Once-Through Cooling Interim Mitigation Program

REQUEST FOR PROPOSALS

A total of $3,400,000 is currently available for restoration projects that increase marine life associated with marine protected areas (MPAs) in the geographic region of the facilities. Applicants were required to submit a pre-proposal by November 30, 2018 to be eligible for consideration. Eligible applicants will be notified if they are invited to submit a full proposal by December 28, 2018. Please check back regularly for updates.

 

IMPORTANT LINKS:
Recording of the informational webinar that was held on November 8, 2018
Grant Proposal Solicitation
OTC Program Award Guidelines

 

PROJECT SOLICITATION SCHEDULE FOR 2018-2019

November 30, 2018:
PRE-PROPOSALS DUE

No later than December 28, 2018:
Applicants receive notification on whether they are invited to submit full proposal

February 1, 2019:
Full proposal due

February – April 2019:
Full proposals evaluated

April 15, 2019:
Applicants receive notification on whether project has been selected

May 15, 2019:
Select proposals recommended to Ocean Protection Council for approval

Summer 2019:
Approved projects finalize work plans and financial paperwork (work can begin once completed)

 

 

OCEAN RESTORATION METHODS

The Ocean Protection Council Science Advisory Team (OPC-SAT) released a report in June 2018 entitled “Ocean Restoration Methods: Scientific Guidance for Once-Through Cooling Mitigation Policy”. This report provides essential guidance on the scientific principles needed to identify restoration projects that meaningfully offset the impacts of once-through cooling.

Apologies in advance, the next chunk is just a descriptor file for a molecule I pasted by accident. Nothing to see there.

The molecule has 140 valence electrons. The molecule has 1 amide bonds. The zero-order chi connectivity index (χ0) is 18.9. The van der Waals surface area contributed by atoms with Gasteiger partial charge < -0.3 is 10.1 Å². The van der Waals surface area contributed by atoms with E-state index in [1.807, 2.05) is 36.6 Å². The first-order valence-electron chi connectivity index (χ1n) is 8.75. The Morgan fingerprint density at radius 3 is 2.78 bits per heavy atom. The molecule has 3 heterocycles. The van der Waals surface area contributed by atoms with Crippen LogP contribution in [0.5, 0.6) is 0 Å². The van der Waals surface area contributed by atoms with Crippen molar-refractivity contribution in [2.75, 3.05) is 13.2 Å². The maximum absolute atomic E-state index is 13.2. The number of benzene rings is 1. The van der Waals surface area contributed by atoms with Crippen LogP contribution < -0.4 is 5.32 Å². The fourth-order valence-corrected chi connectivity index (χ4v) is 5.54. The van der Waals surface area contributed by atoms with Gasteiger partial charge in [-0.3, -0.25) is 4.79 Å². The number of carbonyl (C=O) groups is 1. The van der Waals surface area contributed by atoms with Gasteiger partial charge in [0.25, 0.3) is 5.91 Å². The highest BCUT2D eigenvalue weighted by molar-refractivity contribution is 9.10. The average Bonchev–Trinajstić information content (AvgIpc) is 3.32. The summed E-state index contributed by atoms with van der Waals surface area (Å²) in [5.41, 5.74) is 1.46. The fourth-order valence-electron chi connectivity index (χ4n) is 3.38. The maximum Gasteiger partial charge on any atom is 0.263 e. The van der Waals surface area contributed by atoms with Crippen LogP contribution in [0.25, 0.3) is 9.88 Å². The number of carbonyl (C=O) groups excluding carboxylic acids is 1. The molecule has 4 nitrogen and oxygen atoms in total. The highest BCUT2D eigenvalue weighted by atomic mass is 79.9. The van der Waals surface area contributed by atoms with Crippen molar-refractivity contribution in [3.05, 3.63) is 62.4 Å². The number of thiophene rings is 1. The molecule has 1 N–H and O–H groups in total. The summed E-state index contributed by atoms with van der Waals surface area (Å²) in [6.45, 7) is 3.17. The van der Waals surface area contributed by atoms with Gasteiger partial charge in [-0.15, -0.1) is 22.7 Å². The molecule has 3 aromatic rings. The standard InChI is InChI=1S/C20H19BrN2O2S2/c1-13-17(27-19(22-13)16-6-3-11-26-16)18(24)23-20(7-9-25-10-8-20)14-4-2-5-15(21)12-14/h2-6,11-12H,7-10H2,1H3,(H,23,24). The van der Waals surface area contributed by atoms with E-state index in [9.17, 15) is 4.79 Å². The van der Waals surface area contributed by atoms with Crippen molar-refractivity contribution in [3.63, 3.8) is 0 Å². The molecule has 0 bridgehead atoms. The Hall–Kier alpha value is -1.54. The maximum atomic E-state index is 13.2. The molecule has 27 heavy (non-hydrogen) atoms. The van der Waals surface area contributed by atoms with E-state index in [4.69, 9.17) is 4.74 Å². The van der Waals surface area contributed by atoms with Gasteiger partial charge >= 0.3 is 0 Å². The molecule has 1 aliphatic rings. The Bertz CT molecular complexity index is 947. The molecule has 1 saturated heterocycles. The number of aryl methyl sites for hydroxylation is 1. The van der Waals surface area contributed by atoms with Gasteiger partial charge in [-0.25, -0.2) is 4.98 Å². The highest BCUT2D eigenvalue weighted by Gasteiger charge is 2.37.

A Working Group of the OPC-SAT, convened by the Ocean Science Trust, applied the best science available to help identify an ecological framework that would allow the evaluation of projects that would have a high likelihood of meeting the requirements of the Policy to increase marine life associated with California’s MPA network. Their findings determined that due to oceanographic currents connecting locations both inside and outside of MPAs, harmful effects of once-through cooling extends hundreds of kilometers from a power plant’s intake pipe. Given the geographic extent of power plants still using once-through cooling, the findings of this report define the areas impacted as the entirety of State waters (3 nautical miles from the coastline) from San Diego to Big Sur coast (near Lucia), including the waters around the Channel Islands.

 

 

 

 

 

PROGRAM BACKGROUND

Once-through cooling (OTC) technology pulls water from the ocean to cool power plants. Marine animals, seaweeds, and billions of eggs and larvae of fish and invertebrates are taken in with the seawater and killed as they are subjected to thermal, physical, and/or chemical stresses. Larger organisms may also be pinned against seawater intake screens, causing injury or death. These impacts contribute to the decline of fisheries and the degradation of marine habitats near power plants using once-through cooling.